From the "maybe this should have been obvious but it still surprised the hell out of me" files: After missing Clienette at jail two weeks ago , then missing her again at court last Monday, I went to jail again on Friday. Supervising attorney was there (hurrah!) and we headed to Clienette's unit so we could get in to see her. "Attorney visit for Clienette McClient," said supervising attorney to the guard on the unit. The guard consulted the huge prisoner list (which is printed on old-school double-wide dot-matrix paper and which is, no joke, 2 inches thick, and reprinted every single day- because who needs trees?!) and said "oh, Clienette isn't here. She's across the way at the hospital." Hospital? Our client is in the hospital? "What's she in for?" asked supervising attorney. "Dunno, you'll have to ask them," said guard. So we went across the way to the prison hospital, where we tried once more to meet with Clienette. She refused to see us. Apparently she's there because her medicines aren't working, or the dosage got messed up, or something has shifted in the dark recesses of her very very screwed-up brain, and she was put in the hospital because she had become too "agitated." No fever, no injury, just put there so they could put an iv in her and fill her with some drugs to calm her down. She'd been there for 3 days on this iv-drug-calming-down plan. Must have been really agitated. I guess I should not be surprised that we had no idea this was going on. We're not her legal guardians. But it was sheer coincidence that we went to visit her only 4 days after seeing her in court. Often, it would be a couple of weeks between visits, and we might never have known that she had been put in the hospital to be pumped full of sedatives. I don't know who I expected to call us, exactly- but it truly never occured to me that we could have a client experience a major medical episode in jail and never hear anything about it. Especially when our defense of Clienette hinges largely on her serious mental illness, these episodes are good things to know about. Even though we didn't get to see Clienette, the visit was not without value- I did get to see my partner law student sent back to his car after a search of him at the entrance to the jail revealed that he had a handcuff key attached to his key ring. Watching him, red-faced, trying to explain to supervising attorney that he just happens to have a pair of handcuffs for "personal use" and that he had forgotten he had the key with him made the whole trip worthwhile.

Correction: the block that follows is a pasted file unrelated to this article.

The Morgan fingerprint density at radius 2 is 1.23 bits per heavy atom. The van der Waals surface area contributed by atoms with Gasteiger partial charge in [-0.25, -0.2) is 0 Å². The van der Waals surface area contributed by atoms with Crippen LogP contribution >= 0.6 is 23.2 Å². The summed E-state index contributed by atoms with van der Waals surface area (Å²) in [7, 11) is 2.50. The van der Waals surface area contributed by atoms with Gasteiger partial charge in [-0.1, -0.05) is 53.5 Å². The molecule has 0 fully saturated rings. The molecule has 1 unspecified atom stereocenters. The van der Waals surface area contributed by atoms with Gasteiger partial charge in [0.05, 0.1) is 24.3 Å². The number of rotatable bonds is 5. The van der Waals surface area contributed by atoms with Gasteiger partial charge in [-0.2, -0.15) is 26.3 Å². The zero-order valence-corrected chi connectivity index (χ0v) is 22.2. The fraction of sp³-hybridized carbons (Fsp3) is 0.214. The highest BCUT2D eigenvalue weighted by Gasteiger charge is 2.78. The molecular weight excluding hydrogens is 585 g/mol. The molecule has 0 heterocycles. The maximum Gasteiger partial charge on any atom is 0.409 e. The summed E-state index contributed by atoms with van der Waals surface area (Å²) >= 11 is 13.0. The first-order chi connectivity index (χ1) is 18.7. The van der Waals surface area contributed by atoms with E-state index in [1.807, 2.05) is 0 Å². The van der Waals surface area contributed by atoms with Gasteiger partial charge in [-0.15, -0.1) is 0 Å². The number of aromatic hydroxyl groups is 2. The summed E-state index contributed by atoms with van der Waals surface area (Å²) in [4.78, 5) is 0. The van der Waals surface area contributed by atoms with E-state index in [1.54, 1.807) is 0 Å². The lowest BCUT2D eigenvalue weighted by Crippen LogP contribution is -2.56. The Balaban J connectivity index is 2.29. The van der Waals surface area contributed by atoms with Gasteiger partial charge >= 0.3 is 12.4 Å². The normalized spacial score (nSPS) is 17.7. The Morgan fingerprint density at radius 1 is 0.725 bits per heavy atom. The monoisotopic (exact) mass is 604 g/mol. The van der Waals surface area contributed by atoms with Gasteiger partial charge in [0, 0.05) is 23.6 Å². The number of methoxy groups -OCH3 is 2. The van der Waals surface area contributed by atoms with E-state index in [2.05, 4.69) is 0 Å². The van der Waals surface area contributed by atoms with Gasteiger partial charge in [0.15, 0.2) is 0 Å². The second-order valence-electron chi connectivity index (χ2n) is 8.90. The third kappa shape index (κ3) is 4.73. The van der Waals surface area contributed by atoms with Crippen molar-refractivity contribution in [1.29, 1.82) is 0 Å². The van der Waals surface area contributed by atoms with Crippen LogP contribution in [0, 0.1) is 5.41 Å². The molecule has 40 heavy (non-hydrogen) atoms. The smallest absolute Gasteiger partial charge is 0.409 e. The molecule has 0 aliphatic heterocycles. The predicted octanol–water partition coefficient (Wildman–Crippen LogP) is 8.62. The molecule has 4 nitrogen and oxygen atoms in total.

12 May 2006

This one's for you, TMAO

Remind me, the next time I am tempted to go to any alumni event at Teach for America ("alumni dinner," "alumni roundtable," "alumni networking night", etc.): I hate these events. They make me crabby. I act snotty at them. I come home annoyed. When I am thinking of going to another one of these things in a few months and you remind me of this, and I protest, and try to argue that perhaps this alumni event will be the one that will be fulfilling, and useful, and life-affirming, remind me of the following two tidbits from last night's "Annual Alumni Dinner":

"Law? How could you ever think to choose law after teaching? What value do lawyers add?" (Thanks! I feel really defensive now! Would you like to hear all about Client? Or my summer foster care work and my last summer public housing work? F you!)
and, my personal favorite:
"We in the Chicago office are excited and thrilled to be at the start of a major growth initiative, one that will place 30 Teach for America people in principleships by 2010 and which will continue to be a valuable source of support for this city's most entrepreneurial schools." (I guess the kids at traditional, non-entrepreneurial schools are shit outta luck.)
Also, who knew there were so many gin-and-tonic drinking Future Country Club Members of America in TFA? I'd kinda forgotten!

10 May 2006

subletter woes